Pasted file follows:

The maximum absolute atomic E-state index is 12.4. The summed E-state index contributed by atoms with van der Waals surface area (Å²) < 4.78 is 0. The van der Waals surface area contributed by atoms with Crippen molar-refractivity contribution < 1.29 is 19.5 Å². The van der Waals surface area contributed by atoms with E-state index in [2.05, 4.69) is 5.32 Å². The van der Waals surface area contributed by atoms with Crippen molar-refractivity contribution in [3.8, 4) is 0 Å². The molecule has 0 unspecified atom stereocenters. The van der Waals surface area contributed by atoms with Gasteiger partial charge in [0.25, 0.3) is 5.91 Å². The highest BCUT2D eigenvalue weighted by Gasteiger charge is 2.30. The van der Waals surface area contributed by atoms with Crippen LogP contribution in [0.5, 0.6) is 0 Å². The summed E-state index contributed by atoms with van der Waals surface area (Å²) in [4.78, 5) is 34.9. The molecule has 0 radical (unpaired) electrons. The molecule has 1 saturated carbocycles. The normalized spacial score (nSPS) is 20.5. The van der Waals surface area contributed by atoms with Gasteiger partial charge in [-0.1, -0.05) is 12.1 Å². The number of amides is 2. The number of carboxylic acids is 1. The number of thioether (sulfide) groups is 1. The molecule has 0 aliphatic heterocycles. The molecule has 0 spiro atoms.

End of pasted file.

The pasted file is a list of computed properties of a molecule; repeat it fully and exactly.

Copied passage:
The maximum absolute atomic E-state index is 12.4. The summed E-state index contributed by atoms with van der Waals surface area (Å²) < 4.78 is 0. The van der Waals surface area contributed by atoms with Crippen molar-refractivity contribution < 1.29 is 19.5 Å². The van der Waals surface area contributed by atoms with E-state index in [2.05, 4.69) is 5.32 Å². The van der Waals surface area contributed by atoms with Crippen molar-refractivity contribution in [3.8, 4) is 0 Å². The molecule has 0 unspecified atom stereocenters. The van der Waals surface area contributed by atoms with Gasteiger partial charge in [0.25, 0.3) is 5.91 Å². The highest BCUT2D eigenvalue weighted by Gasteiger charge is 2.30. The van der Waals surface area contributed by atoms with Crippen LogP contribution in [0.5, 0.6) is 0 Å². The summed E-state index contributed by atoms with van der Waals surface area (Å²) in [4.78, 5) is 34.9. The molecule has 0 radical (unpaired) electrons. The molecule has 1 saturated carbocycles. The normalized spacial score (nSPS) is 20.5. The van der Waals surface area contributed by atoms with Gasteiger partial charge in [-0.1, -0.05) is 12.1 Å². The number of amides is 2. The number of carboxylic acids is 1. The number of thioether (sulfide) groups is 1. The molecule has 0 aliphatic heterocycles. The molecule has 0 spiro atoms.